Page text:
safe in an uncertain world T
he festival and event calendar is one of the most enduring in the UK. With
recent attacks across the globe, it is clear that the UK event environment is also under threat owing to the number of events taking place, the perceived softness of the target, and the ease of access for the terrorist to attack significant numbers of people gathering in one place.
While it must be stressed that there is no specific information which suggests the UK is at risk of attack, the UK threat level remains at Severe, and our communities are not immune from the threat of an attack in the future.
In 2016, Argus Stadia – a security exercising product developed by the National Counter Terrorism Security Office (NaCTSO) – was launched at four UK sports venues. This takes participants through a number of terrorist attack scenarios at a sports stadium and provides a clear understanding of what the challenges would be in the event of a terrorist attack, and how these challenges could be met. This programme is being delivered nationally by the UK cadre of police Counter Terrorism Security Advisors.
The development of the police ‘Stay Safe’ campaign with its message of ‘Run, Hide, Tell’ has become a mantra for many events and has helped develop some resilience for indoor activities. But what if the event is outdoors? What then? With no place to hide, nowhere to run and not enough time to tell, how do we ensure the safety of the audience in this type of vulnerable crowded space?
In four festivals across Europe that one of the authors was involved with this summer, differing mitigation measures were taken which did not necessarily correspond with the level of threat. While it may be possible to obtain intelligence on larger, co-ordinated attacks, many of the current terrorist attacks involve ‘lone actors’ or small numbers of individuals, which cuts down the opportunity for infiltration of the groups. In addition, there
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is also the potential for ‘insider threat’ where someone within the events team co-operates or assists in a terrorist attack.
Training in protective security awareness and hostile reconnaissance identification and deterrence must be integral to any event plan and there must be a commitment to the principle of security from the start. It is far easier to incorporate security measures into the event planning cycle than bringing these into the plan as an afterthought. Where the pre-planning of the event incorporates deterrents, the provision of focused briefings and cascades, tabletop and live exercises, it provides those involved with confidence in their abilities, communication channels and the knowledge of how to implement crisis management plans.
In recent tabletop exercises carried out by one of the authors, five of the incident scenarios delivered have since become real incidents and those who took part in the scenario- based training were able to act accordingly to head off issues either in the planning phase or operationally on the day.
In addition to the training of staff through immersive learning activities and tabletop exercises, festival organisers can employ a professional, qualified security advisor. Roskilde Festival in Denmark recently employed such a person from a military background to provide a risk and threat analysis, and devise an assessment and management system in response to the heightened security level in Copenhagen, a short distance from the festival site.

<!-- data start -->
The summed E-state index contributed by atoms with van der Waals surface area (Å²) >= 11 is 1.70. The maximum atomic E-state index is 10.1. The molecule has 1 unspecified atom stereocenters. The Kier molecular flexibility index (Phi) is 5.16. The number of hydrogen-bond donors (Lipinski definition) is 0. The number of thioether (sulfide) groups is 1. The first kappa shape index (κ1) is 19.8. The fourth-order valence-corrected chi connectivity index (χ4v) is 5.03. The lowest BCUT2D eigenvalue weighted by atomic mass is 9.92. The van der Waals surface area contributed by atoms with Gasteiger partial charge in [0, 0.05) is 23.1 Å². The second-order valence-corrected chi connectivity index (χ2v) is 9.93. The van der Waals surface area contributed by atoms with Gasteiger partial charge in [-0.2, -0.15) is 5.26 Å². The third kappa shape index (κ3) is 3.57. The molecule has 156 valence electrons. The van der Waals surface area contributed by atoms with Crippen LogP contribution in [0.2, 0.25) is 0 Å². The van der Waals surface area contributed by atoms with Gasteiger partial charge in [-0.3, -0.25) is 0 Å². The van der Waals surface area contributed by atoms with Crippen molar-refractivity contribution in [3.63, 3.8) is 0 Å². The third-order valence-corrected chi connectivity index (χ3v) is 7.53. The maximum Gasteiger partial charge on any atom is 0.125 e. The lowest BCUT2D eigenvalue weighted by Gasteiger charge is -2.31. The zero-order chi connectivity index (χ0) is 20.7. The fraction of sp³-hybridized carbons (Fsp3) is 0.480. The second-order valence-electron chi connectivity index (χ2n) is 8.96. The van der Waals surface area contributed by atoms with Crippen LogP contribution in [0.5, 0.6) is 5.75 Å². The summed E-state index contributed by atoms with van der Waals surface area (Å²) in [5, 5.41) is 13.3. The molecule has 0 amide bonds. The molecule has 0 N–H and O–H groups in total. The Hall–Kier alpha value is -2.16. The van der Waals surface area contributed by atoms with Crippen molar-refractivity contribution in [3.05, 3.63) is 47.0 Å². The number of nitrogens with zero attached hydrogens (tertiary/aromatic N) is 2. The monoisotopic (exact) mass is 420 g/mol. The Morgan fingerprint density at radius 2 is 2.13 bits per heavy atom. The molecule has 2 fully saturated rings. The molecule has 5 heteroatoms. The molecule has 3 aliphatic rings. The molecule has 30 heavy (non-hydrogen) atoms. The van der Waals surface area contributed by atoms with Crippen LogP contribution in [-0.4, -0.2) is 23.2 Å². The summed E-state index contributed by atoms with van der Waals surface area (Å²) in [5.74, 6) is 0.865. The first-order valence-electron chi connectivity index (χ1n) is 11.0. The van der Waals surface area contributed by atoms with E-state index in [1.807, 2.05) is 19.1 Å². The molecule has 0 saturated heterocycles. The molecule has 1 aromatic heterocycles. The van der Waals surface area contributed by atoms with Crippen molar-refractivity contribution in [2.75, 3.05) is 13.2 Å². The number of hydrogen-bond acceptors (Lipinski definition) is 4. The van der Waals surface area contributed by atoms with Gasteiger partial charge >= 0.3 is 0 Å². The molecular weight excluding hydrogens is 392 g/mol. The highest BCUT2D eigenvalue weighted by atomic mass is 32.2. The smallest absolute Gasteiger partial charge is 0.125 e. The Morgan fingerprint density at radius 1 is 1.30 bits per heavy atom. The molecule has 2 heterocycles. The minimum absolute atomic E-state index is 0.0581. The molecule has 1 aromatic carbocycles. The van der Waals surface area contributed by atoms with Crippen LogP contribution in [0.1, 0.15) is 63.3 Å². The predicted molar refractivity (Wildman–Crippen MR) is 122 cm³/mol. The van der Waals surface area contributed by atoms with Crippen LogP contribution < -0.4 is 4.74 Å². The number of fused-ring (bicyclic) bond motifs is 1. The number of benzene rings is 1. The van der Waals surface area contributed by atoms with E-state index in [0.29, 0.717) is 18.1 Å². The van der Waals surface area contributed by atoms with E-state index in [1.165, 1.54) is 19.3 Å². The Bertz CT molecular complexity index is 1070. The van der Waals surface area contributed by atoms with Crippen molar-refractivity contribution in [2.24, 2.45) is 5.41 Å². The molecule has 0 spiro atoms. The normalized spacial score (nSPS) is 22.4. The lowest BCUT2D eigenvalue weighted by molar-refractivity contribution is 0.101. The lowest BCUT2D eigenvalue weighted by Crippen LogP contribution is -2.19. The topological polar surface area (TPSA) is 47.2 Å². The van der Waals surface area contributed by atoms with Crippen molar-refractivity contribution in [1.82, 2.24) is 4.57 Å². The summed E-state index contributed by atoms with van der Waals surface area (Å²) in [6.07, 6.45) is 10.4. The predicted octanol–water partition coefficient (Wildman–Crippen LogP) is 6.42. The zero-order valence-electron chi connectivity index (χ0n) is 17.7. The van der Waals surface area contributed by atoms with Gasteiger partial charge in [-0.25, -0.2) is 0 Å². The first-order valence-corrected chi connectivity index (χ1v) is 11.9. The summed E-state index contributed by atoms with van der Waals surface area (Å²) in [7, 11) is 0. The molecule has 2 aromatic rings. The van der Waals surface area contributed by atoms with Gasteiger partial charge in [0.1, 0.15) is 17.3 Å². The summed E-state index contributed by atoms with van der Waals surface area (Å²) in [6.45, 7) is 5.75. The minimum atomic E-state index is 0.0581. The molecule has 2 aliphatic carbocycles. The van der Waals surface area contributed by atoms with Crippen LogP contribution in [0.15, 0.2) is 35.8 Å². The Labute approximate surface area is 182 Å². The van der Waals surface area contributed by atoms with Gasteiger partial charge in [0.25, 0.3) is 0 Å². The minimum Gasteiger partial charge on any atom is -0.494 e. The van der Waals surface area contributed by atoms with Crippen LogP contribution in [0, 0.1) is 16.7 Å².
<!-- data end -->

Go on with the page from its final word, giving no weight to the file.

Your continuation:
Most festivals today understand and realise the importance of having a security operative on their team. A member of the team who can enter into dialogue with the police, military and other security providers means a more resilient and proactive approach to safety and security at the site.
Many stadia have hostile vehicle mitigation (HVM) systems in place to stop attacks by a
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vehicle carrying explosives, or indeed a large vehicle being used as a weapon. Physical security additions are in place in festivals in Turkey and Serbia, together with an increase in armed security or police operatives at gates. However, in the case of most outdoor concerts or open air festivals, these measures are difficult to implement due to the costs involved and the limitations of the site. The complex multiple use of these sites for other activities mitigate against full time installation of HVM measures.
The health, safety and crowd management team of the European Festivals Association, known as the YES Group, has been working on potential threats and solutions in a changing environment. Duty of care and legal responsibilities are being reviewed across Europe. Event planners must assess not just the impact of increased armed personnel at festival sites as a response to the prevalent attack methodologies, but also its effect on both internal and external customers.
The resilience of events and festivals in the UK is essential to the provision of freedom of movement and choice, which are part of the fabric of our democratic society. With an increase in attacks in crowded spaces, the pre, during and post event planning cycles need to be revisited and developed into a holistic model where the interoperability between the event managers, promoters, the police, security operatives, crowd managers and, in some cases, the military are seamless and lend themselves to obviating the threat and reducing the risk as much as possible.
Professor Chris Kemp CEO Mind over Matter Consultancy
David BaMaung Senior Counter Terrorism Security Adviser Police Scotland
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